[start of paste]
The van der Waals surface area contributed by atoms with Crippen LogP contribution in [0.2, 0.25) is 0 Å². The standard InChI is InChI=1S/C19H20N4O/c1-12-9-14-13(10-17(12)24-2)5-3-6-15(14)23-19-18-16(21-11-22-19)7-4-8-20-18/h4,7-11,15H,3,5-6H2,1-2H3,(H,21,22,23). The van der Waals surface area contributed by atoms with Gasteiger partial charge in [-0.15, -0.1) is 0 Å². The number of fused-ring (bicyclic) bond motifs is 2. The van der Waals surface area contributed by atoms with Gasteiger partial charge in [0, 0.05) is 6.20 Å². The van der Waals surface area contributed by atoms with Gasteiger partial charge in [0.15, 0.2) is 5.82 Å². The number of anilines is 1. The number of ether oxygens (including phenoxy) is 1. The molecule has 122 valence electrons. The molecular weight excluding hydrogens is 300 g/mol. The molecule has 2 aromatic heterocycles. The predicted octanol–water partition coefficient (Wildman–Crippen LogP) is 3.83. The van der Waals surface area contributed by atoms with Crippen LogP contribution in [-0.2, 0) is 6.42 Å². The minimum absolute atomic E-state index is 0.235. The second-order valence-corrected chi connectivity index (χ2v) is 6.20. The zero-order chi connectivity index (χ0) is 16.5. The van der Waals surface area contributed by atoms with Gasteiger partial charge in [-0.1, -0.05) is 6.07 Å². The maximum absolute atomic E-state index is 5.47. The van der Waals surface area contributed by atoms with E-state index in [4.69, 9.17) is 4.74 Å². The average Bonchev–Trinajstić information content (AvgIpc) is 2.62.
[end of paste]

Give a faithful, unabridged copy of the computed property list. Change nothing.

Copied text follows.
The van der Waals surface area contributed by atoms with Crippen LogP contribution in [0.2, 0.25) is 0 Å². The standard InChI is InChI=1S/C19H20N4O/c1-12-9-14-13(10-17(12)24-2)5-3-6-15(14)23-19-18-16(21-11-22-19)7-4-8-20-18/h4,7-11,15H,3,5-6H2,1-2H3,(H,21,22,23). The van der Waals surface area contributed by atoms with Gasteiger partial charge in [-0.15, -0.1) is 0 Å². The number of fused-ring (bicyclic) bond motifs is 2. The van der Waals surface area contributed by atoms with Gasteiger partial charge in [0, 0.05) is 6.20 Å². The van der Waals surface area contributed by atoms with Gasteiger partial charge in [0.15, 0.2) is 5.82 Å². The number of anilines is 1. The number of ether oxygens (including phenoxy) is 1. The molecule has 122 valence electrons. The molecular weight excluding hydrogens is 300 g/mol. The molecule has 2 aromatic heterocycles. The predicted octanol–water partition coefficient (Wildman–Crippen LogP) is 3.83. The van der Waals surface area contributed by atoms with Crippen LogP contribution in [-0.2, 0) is 6.42 Å². The minimum absolute atomic E-state index is 0.235. The second-order valence-corrected chi connectivity index (χ2v) is 6.20. The zero-order chi connectivity index (χ0) is 16.5. The van der Waals surface area contributed by atoms with Gasteiger partial charge in [-0.1, -0.05) is 6.07 Å². The maximum absolute atomic E-state index is 5.47. The van der Waals surface area contributed by atoms with E-state index in [4.69, 9.17) is 4.74 Å². The average Bonchev–Trinajstić information content (AvgIpc) is 2.62.